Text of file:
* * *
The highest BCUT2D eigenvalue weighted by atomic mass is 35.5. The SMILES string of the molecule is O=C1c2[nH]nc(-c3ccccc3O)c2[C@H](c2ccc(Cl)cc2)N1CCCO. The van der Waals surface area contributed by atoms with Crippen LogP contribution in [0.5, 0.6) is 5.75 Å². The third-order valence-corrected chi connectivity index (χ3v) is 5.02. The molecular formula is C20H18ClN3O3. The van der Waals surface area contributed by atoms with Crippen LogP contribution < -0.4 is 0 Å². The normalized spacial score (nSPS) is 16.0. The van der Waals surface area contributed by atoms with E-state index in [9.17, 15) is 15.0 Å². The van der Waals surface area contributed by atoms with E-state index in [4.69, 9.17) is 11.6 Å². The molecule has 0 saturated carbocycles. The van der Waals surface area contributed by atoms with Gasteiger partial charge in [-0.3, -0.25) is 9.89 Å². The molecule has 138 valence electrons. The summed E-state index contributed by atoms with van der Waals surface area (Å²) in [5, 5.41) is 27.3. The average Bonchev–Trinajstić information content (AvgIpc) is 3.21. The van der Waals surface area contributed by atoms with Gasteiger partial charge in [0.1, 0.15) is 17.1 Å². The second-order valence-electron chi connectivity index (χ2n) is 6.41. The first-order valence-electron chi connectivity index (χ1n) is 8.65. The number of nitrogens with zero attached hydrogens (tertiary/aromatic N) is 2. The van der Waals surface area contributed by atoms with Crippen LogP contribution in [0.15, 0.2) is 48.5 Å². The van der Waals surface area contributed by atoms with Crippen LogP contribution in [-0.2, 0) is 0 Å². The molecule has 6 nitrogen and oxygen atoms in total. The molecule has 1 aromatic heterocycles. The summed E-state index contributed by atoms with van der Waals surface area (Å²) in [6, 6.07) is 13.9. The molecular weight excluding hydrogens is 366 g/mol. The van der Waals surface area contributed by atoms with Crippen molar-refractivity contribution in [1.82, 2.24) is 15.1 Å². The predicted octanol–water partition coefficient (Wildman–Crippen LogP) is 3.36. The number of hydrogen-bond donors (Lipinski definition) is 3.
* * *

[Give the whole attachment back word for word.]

The highest BCUT2D eigenvalue weighted by atomic mass is 35.5. The SMILES string of the molecule is O=C1c2[nH]nc(-c3ccccc3O)c2[C@H](c2ccc(Cl)cc2)N1CCCO. The van der Waals surface area contributed by atoms with Crippen LogP contribution in [0.5, 0.6) is 5.75 Å². The third-order valence-corrected chi connectivity index (χ3v) is 5.02. The molecular formula is C20H18ClN3O3. The van der Waals surface area contributed by atoms with Crippen LogP contribution < -0.4 is 0 Å². The normalized spacial score (nSPS) is 16.0. The van der Waals surface area contributed by atoms with E-state index in [9.17, 15) is 15.0 Å². The van der Waals surface area contributed by atoms with E-state index in [4.69, 9.17) is 11.6 Å². The molecule has 0 saturated carbocycles. The van der Waals surface area contributed by atoms with Gasteiger partial charge in [-0.3, -0.25) is 9.89 Å². The molecule has 138 valence electrons. The summed E-state index contributed by atoms with van der Waals surface area (Å²) in [5, 5.41) is 27.3. The average Bonchev–Trinajstić information content (AvgIpc) is 3.21. The van der Waals surface area contributed by atoms with Gasteiger partial charge in [0.1, 0.15) is 17.1 Å². The second-order valence-electron chi connectivity index (χ2n) is 6.41. The first-order valence-electron chi connectivity index (χ1n) is 8.65. The number of nitrogens with zero attached hydrogens (tertiary/aromatic N) is 2. The van der Waals surface area contributed by atoms with Crippen LogP contribution in [0.15, 0.2) is 48.5 Å². The van der Waals surface area contributed by atoms with Crippen LogP contribution in [-0.2, 0) is 0 Å². The molecule has 6 nitrogen and oxygen atoms in total. The molecule has 1 aromatic heterocycles. The summed E-state index contributed by atoms with van der Waals surface area (Å²) in [6, 6.07) is 13.9. The molecular weight excluding hydrogens is 366 g/mol. The van der Waals surface area contributed by atoms with Crippen molar-refractivity contribution in [1.82, 2.24) is 15.1 Å². The predicted octanol–water partition coefficient (Wildman–Crippen LogP) is 3.36. The number of hydrogen-bond donors (Lipinski definition) is 3.